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SWSLC has pioneered the fusion of Forum Theatre and the law to form Legal Theatre.
Forum Theatre is a form of participatory theatre developed by Augusto Boal in Argentina in the early 1970's. It was specifically designed to educate and engage with the most disadvantaged members of society.
Traditionally, members of the community actually constructed and performed the theatre. So the theatre provides a vehicle for a social voice. It was first known, and still is in certain quarters, as Theatre of the Oppressed.
In conventional theatre, the audience members are passive observers. Forum Theatre transforms passive spectators into active participants - known as spect-actors. Through their interaction, spect-actors share ideas about issues that concern their community and engage in dialogue about how to create social change to address those issues.
UNESCO is an advocate of this form of community engagement:
Forum Theatre provokes performers and spect-actors to go deeper, to actively participate in developing the message, and connect it to their own life and behaviour. In this way, Forum Theatre is a rehearsal for life.
At the very least, forum theatre is a vehicle for creative, community based dialogue and constructive interaction. At its best, it provides an opportunity for a community to define and accept issues and as a community, generate solutions for those issues. This occurs in a reality, which through audience participation, is defined by that community.
This is why SWSLC has, within the legal sphere, pioneered and continues to be committed to the marriage of forum theatre and the law. It provides the perfect environment to educate and raise awareness on legal rights and responsibilities - within a context that is real, relevant and immediate to the audience.
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SWSLC has developed and delivered many successful Legal Theatre projects. For example:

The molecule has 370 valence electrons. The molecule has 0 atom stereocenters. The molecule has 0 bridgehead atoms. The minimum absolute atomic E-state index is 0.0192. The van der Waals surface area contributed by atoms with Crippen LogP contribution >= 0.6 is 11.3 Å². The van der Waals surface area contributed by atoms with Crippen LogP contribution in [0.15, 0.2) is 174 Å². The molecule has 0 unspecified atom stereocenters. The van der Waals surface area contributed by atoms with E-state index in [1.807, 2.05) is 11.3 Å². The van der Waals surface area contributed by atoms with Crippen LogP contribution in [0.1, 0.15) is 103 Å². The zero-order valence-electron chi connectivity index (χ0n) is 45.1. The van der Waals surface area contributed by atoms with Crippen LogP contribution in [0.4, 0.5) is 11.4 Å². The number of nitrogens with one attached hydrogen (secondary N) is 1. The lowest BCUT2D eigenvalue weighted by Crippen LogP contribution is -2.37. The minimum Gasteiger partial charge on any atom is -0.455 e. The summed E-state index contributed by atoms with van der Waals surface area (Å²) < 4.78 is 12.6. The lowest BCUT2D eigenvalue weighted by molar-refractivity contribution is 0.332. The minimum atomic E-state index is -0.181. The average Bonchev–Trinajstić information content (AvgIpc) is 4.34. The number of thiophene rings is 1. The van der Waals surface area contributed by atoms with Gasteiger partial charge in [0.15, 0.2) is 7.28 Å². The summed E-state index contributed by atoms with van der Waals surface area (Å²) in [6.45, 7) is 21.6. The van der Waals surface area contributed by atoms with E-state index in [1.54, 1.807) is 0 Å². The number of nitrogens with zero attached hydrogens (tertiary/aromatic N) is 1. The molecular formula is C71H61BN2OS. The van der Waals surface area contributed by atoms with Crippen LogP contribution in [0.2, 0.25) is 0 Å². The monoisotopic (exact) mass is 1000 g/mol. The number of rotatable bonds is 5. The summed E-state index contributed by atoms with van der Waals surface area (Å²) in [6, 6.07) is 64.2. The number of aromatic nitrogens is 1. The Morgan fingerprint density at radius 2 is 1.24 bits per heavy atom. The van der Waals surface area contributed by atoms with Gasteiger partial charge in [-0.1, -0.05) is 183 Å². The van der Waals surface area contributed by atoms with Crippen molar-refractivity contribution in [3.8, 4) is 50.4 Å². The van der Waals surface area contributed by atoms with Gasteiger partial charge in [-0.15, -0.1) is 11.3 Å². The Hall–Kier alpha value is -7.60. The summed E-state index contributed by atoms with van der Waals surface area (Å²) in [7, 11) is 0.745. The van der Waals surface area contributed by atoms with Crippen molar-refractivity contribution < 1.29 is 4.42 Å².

Songs of Anklets
This production tackled discrimination against women. Songs of Anklets is an engaging and entertaining production, utilising traditional South Asian dance and music to communicate and raise awareness about human rights. In particular, it looked at discrimination against women and the principles Australia has embraced as a signatory to the United Nations Convention on the Elimination of All Forms of Discrimination Against Women. Songs of Anklets received the 2006 NSW Prevention of Violence against Women award and was independently evaluated by the University of Sydney as one of the best examples of community engagement.
Can you hear me?
This production addressed the social and legal implications of school bullying. Can You Hear Me? was a three year project that entailed Legal Theatre workshops for school students between 15 to 17 years in over 50 schools in the Liverpool, Fairfield and Bankstown LGAs. Can You Hear Me? is an engaging and confronting production, utilising audience participation and forum theatre methods to communicate and raise awareness about bullying and the law.
A teacher resource kit (booklet and step-by-step DVD) was developed as part of the project to assist teachers to employ Legal Theatre as a tool for addressing bullying. The kit also includes a section on the legal consequences of bullying. The kits are in the process of being distributed to high schools throughout New South Wales.
This production confronted the issue of domestic violence by focusing on the life of a women named Marla. Marla utilised audience interaction and forum theatre methods to highlight and explore social, cultural and legal issues and their complicated interrelationship in domestic violence.
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